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'Why I like being a pilot'
Richa Pant
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February 02, 2007

Part I: Want to be a pilot? The sky's the limit

Part II: The highs and lows of being a pilot

Part III: How to train to be a pilot 

Part IV: Pilot's training too expensive? Here's help 
f all aviation jobs, that of a pilot is possibly the most sought-after.

However, too many people get into flying careers without understanding the lifestyle of a pilot.

Before embarking on the very costly exercise of obtaining a pilot's license, it is highly recommended that you speak to a qualified, currently employed pilot to discover if a pilot's lifestyle will suit your personality and goals. There are always sunshine stories and then you have reality, which counts for the rest of us. 

Vijay Kapoor, a commercial pilot with an airline gives you a reality check.  

Work schedules

"A typical workday depends on the number of pilots a plane needs and whether you are flying international or domestic. It really depends on the company you work for and what aircraft you fly. A long day can last for as many as 12 hours. But with international flights there could be no limits to your working hours. In any case, you won't be at the cockpit for more than four hours at a stretch," says Vijay Kapoor, a commercial pilot.

As a commercial pilot, you can fly different types of aircraft, right from a 16-seater small plane to 747 jumbo jets and airbuses. Flying at a height of 5,000-30,000 feet above sea level can give one a real high. 

"Short-haul will generally involve either two-sector days with the charters or multi-sector days with low costs, getting back to base most nights. Long-haul obviously entails longer sectors, so you would do one sector and then go to a hotel. Minimum rest is 12 hours or the length of previous duty. Some charters do operate on near to minimum rest at certain destinations but other stopovers will be a few days," says Vijay.

With most airlines you will always do some weekend work, as that is the busiest part of the week.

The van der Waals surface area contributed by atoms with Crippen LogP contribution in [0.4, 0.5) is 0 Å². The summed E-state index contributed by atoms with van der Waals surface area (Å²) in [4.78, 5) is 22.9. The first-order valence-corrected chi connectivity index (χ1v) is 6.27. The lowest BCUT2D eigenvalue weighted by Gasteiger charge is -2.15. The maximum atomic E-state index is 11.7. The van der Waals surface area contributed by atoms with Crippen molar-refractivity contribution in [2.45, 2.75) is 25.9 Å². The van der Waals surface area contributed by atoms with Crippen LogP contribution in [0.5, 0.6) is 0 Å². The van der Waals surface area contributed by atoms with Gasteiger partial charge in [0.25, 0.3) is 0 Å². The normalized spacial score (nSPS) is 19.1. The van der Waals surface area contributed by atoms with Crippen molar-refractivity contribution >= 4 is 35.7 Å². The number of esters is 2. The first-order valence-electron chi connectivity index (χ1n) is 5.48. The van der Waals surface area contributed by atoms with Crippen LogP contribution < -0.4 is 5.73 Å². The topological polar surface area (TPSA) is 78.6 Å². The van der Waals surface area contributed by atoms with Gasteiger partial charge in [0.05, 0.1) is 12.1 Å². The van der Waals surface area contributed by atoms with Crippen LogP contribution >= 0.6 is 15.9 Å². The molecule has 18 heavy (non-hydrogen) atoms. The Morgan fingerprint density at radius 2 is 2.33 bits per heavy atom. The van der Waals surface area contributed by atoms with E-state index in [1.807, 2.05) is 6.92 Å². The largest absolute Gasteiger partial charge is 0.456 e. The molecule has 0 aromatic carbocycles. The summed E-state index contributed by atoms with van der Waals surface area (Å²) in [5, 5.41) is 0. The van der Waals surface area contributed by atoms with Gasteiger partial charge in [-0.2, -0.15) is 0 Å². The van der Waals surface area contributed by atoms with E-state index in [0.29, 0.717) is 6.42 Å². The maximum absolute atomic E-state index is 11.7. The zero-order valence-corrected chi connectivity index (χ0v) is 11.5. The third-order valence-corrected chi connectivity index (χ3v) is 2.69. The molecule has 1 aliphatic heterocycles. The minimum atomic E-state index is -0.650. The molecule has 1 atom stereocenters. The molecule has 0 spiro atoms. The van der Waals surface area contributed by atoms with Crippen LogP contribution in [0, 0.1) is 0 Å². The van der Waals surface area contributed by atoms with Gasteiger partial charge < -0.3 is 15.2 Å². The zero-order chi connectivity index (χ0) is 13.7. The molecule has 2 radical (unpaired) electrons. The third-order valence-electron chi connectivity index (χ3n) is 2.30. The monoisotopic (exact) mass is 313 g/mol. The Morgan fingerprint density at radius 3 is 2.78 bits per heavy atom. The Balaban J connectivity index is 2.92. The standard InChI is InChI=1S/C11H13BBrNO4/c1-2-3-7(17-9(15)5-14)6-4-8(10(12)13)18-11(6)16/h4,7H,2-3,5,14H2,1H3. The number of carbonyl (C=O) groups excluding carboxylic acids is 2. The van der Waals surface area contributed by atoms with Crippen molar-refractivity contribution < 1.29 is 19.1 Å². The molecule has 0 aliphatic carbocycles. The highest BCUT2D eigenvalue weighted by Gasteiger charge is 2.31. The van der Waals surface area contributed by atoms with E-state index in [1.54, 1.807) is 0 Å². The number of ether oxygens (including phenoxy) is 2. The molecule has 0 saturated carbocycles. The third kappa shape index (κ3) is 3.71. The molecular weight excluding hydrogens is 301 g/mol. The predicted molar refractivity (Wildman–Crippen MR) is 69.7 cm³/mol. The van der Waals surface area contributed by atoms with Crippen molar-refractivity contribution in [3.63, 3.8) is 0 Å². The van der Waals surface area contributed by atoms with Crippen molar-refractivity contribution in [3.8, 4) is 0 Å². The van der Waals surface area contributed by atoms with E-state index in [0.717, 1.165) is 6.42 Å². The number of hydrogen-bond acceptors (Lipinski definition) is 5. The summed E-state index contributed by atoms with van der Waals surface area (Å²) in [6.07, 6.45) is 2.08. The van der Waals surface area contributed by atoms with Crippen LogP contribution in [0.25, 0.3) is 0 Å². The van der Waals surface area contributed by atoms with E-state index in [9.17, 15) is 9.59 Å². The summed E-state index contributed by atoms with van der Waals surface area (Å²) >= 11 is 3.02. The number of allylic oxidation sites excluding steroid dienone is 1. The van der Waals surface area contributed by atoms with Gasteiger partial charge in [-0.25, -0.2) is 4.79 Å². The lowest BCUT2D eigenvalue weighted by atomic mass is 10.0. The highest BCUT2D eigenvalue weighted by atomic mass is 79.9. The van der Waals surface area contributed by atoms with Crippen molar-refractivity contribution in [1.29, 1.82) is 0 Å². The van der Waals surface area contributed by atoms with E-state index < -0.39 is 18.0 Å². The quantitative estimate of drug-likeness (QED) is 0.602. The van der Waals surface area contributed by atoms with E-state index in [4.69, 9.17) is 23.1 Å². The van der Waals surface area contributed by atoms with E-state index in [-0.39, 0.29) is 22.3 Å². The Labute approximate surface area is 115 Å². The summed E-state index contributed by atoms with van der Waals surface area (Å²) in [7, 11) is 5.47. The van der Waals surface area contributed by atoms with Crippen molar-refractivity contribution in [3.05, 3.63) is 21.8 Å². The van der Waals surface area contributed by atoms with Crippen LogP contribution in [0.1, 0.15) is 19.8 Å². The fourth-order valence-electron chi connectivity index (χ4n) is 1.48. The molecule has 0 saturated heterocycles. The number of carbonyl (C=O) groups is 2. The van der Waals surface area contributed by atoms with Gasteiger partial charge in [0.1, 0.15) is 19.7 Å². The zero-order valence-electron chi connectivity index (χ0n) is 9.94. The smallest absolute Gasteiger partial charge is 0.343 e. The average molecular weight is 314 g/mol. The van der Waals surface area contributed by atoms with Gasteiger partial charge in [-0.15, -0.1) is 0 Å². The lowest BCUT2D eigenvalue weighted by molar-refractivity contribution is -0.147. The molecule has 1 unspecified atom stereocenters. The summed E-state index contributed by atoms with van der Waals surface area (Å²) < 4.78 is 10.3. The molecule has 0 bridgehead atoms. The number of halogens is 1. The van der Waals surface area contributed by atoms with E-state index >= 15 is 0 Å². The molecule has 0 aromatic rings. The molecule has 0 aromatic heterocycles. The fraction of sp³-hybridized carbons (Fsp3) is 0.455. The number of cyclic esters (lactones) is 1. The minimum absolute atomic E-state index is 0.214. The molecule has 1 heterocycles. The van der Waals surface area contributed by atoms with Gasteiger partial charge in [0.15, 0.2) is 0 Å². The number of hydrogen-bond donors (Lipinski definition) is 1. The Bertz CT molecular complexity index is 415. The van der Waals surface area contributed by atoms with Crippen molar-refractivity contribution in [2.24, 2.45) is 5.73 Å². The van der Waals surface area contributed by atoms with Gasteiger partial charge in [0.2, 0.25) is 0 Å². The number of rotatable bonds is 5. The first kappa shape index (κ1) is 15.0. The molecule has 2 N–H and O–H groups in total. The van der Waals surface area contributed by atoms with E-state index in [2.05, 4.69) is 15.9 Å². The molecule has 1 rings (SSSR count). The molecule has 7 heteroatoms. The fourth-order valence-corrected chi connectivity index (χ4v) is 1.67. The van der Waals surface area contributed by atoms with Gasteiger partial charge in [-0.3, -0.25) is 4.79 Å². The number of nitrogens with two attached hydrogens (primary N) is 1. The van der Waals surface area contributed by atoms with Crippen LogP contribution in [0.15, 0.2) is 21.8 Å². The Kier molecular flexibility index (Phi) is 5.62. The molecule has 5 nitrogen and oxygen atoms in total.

"Generally, when you first start off with the company, you will have low seniority and you usually won't get the flights that you want. That means, for your first few years, you will be stuck with all-nighters, weekends, and flights to the middle of nowhere -- mostly the flights that no one wants. After a while, as you build your way up the ladder, things will become brighter," says Vijay.

Risks involved

"You have to be cautious about every situation," he adds.

"Be ready for any eventuality. The plane could lose control, etc. The only thing you can do is to make sure that, when you're doing your pre-flight checks, you're checking all your gauges, checking all the mechanics in the plane, and making sure everything's perfect before you get up there."

Flying in bad weather conditions can be risky. In recent times, the threat of hijacks and terrorist attacks has also made the job risky.

"Health-wise, you could have an irregular  body clock," continues Vijay. 

Pilots flying high-altitude, high-latitude routes are reported to be at an increased occupational risk for some cancers too. In both Europe and the United States, for example, flight crew members have for years been considered as radiation workers, although most flight attendants and pilots are unaware of this classification.

Even so, they receive exposures that are well within the accepted dose limits for occupational exposure. Cosmic radiation may be a causative factor in nuclear cataracts (a kind in which the center of the lens gradually hardens and becomes opaque) among commercial airline pilots too. However, the incidence of such health-related risks is very small.


Along with high salaries, pilots get to tour the world and stay in good hotels. They also get perks like free/concessional tickets for their family members, and additional allowances for overseas flights and long hauls.

The excitement of flying high-technology machines and soaring high is another reason for the popularity of this career option.

In a nutshell

"The highs include the fun and excitement of flying, variety, opportunities to travel, and cheap/free air travel (being a perk of the job)," says Vijay. "Even after years of getting up at 4 am to go to the airport, when I break out of the overcast and enjoy the best view in the world, I'm still glad I'm doing this job," he continues.

However, such a lifestyle has no regular working hours, or days. You have to be prepared to work on public holidays and miss special events.

"The downside is being away from home a lot. I am usually away from my wife about 14 nights in a standard month. It's important that your family members know and understand the business," says Vijay.

"Shift work, responsibility of not being able to make a mistake, work pressure, need for continuous assessment of technical skills and health (with the risk of ending your career if these are not up to standard), are some of the lows," says Vijay.

"The big difference between a pilot's job and a standard 9 to 5 job is predictability. Someone who works 9 to 5 knows when they have to be at work, when they will finish and what they're doing on the weekends. We don't. With sufficient lead time you can get a weekend off but it's never guaranteed," says Vijay.

Moreover, the training for a commercial pilot is expensive. "Think long and hard and talk to as many people as you can before you spend your money on flight training. Also, ask yourself whether you honestly have a passion for flying," advises Vijay.

If you do, and the costs and efforts involved don't deter you, then go for it!

Part I: Want to be a pilot? The sky's the limit

Part II: The highs and lows of being a pilot

Part III: How to train to be a pilot 

Part IV: Pilot's training too expensive? Here's help

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